On this date in 1947, Hungarian politician Gyorgy Donath was executed for treason as the Hungarian state came into the hands of the Communists.
Gyorgy Donath awaits hanging in the courtyard of a Budapest prison on October 23, 1947. (Source)
Donath (Hungarian Wikipedia link) stood among the ranks of Eastern European politicians purged by Soviet-directed Communist parties behind the Iron Curtain in the first years of the Cold War — years when Stalin still called the shots for the Communist bloc.
Had Hungary’s postwar direction been determined by orderly ballot-boxing rather than great power machinations, Donath would have had a voice in it — for it was a conservative party, the Independent Smallholders Party, who won a big hold on government with 57% of the votes in the 1945 elections.
Though the Communists polled just 17% (with a similar tally for the Social Democrats), the General Secretary of the postwar party, Matyas Rakosi,* predicted that the putative defeat would “not play an important role in Communist plans.” And he was right.
Rakosi named his policy in response to the Smallholders “salami tactics” — as in slicing down the opposition piece by piece.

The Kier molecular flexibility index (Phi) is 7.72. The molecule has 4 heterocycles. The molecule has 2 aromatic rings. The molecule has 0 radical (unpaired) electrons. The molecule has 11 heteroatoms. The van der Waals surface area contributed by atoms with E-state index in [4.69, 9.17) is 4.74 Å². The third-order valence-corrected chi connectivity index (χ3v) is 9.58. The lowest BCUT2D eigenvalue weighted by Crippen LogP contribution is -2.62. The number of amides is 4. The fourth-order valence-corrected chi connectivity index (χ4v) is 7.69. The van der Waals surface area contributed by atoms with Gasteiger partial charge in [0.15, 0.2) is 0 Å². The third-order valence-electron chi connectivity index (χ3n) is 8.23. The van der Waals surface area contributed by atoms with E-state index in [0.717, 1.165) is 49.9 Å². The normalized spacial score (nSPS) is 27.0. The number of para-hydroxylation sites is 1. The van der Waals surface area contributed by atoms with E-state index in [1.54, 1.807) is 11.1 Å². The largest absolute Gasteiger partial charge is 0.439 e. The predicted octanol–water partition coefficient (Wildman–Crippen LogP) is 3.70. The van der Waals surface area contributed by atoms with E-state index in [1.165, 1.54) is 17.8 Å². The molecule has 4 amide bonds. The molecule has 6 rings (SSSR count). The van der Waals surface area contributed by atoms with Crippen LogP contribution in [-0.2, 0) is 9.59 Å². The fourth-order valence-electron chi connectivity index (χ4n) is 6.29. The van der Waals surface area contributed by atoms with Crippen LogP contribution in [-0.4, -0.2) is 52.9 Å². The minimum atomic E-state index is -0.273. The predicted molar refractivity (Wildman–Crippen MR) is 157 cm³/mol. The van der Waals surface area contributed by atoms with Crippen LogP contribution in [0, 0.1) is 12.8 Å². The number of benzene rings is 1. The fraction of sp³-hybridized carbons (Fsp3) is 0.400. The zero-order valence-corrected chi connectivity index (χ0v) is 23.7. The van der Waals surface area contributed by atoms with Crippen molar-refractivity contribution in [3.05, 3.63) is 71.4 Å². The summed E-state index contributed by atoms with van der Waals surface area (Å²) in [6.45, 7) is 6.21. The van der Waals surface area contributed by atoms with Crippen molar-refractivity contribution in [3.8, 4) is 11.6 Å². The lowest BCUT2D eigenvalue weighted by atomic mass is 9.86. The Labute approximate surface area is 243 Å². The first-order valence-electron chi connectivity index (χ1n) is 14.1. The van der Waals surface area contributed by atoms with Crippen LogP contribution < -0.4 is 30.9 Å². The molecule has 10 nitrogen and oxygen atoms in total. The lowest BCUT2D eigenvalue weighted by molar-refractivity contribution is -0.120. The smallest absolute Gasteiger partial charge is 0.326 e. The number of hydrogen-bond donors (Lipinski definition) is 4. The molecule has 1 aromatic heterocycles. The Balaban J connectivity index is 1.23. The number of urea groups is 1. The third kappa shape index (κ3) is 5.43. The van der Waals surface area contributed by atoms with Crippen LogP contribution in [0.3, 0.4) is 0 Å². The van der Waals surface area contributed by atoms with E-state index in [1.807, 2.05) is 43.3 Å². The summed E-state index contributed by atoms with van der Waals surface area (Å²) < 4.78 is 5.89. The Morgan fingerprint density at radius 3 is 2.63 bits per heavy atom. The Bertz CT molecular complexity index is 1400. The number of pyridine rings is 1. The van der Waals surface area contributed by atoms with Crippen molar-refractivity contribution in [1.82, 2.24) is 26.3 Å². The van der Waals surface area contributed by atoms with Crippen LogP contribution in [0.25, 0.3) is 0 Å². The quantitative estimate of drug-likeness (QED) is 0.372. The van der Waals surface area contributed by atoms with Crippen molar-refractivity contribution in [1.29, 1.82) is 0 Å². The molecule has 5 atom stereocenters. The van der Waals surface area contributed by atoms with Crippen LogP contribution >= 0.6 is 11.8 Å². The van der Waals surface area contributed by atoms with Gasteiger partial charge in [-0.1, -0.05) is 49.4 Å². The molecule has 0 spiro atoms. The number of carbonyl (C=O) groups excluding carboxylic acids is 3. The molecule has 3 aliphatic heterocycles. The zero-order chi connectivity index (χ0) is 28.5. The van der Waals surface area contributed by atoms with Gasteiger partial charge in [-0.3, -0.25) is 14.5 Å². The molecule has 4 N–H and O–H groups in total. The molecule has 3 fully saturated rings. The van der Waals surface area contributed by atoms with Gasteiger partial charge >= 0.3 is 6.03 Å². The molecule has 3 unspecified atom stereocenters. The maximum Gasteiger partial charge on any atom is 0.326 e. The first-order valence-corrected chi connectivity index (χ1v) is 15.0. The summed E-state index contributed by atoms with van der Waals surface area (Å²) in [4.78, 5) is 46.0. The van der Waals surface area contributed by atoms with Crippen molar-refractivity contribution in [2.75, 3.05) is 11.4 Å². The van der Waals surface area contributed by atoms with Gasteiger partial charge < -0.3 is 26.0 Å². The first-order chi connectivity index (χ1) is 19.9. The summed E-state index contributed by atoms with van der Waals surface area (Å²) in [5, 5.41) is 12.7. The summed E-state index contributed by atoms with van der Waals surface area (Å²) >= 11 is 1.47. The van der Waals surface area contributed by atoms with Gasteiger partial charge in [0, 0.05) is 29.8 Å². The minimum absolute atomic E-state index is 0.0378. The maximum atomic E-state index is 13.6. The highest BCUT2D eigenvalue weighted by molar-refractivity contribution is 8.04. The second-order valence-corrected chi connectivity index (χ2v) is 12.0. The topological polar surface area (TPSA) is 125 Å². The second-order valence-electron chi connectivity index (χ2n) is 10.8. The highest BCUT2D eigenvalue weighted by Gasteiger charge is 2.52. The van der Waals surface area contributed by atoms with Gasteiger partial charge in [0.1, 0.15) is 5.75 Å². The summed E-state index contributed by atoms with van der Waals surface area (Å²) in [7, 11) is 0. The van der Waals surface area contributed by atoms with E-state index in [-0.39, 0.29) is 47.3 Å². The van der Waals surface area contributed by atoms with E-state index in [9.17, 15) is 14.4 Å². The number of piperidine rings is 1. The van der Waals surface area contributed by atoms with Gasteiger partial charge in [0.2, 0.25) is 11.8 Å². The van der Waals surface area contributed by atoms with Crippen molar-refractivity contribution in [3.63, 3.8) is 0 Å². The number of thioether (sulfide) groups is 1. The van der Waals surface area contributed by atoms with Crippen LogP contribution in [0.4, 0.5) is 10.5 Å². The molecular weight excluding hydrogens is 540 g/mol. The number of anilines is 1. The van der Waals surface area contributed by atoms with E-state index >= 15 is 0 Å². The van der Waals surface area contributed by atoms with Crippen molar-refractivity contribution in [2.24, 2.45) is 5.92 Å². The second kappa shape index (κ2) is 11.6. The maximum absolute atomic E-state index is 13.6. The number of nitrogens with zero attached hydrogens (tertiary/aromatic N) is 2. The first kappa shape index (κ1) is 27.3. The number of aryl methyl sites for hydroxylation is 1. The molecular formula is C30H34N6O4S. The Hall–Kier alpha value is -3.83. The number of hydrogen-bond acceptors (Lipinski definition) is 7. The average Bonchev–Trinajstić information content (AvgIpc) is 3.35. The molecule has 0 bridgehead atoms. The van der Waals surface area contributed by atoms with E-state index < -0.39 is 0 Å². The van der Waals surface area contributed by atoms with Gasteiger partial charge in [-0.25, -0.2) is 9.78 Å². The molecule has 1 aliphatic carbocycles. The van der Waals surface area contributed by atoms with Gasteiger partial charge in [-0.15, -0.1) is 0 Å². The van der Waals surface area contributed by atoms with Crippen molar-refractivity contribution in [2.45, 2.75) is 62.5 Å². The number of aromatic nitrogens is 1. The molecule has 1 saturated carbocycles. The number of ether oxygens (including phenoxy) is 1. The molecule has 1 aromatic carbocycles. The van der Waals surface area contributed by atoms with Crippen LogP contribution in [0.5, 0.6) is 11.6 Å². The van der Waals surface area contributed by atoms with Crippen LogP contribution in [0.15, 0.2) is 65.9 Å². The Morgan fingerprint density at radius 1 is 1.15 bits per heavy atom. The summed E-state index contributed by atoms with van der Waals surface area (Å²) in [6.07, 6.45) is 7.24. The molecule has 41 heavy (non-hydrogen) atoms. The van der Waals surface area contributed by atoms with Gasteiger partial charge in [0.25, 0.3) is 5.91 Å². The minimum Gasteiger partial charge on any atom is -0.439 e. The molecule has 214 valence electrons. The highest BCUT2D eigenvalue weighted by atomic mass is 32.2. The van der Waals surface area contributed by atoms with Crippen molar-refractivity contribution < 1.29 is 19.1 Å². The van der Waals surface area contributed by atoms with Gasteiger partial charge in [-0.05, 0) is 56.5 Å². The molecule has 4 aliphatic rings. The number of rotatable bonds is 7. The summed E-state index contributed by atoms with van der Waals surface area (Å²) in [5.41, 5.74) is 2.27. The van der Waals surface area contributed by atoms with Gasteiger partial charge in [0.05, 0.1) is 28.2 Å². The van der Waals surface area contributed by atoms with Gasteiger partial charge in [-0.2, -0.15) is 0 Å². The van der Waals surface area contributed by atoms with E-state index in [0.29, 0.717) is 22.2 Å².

1947 was the knife’s edge.
From their post within the ensuing governing coalition — an outsized foothold relative to their electoral returns, as compelled by the presence of the still-occupying Red Army — the minority Communists in January 1947 announced the discovery of a conspiracy of “small agrarians,” and set about reducing the Smallholders and allies through a series of police raids and show trials.** Donath’s prominence in an irredentist fraternity, the Hungarian Community organization, was denounced the ringleader of the treasonable conspiracy.
He was hanged on October 23 — just eight weeks after a heavily rigged 1947 election put Hungary formally into the Communist camp.
Over the subsequent two years, independent and opposition parties were generally reduced to irrelevance, forced to take the Communist line, or dissolved entirely.
* Rakosi was the man whom Imre Nagy would eventually displace. The more moderate Nagy willingly swept himself up in Hungary’s abortive 1956 revolution against Communist domination. Soviet tanks crushed that revolution; Nagy hanged.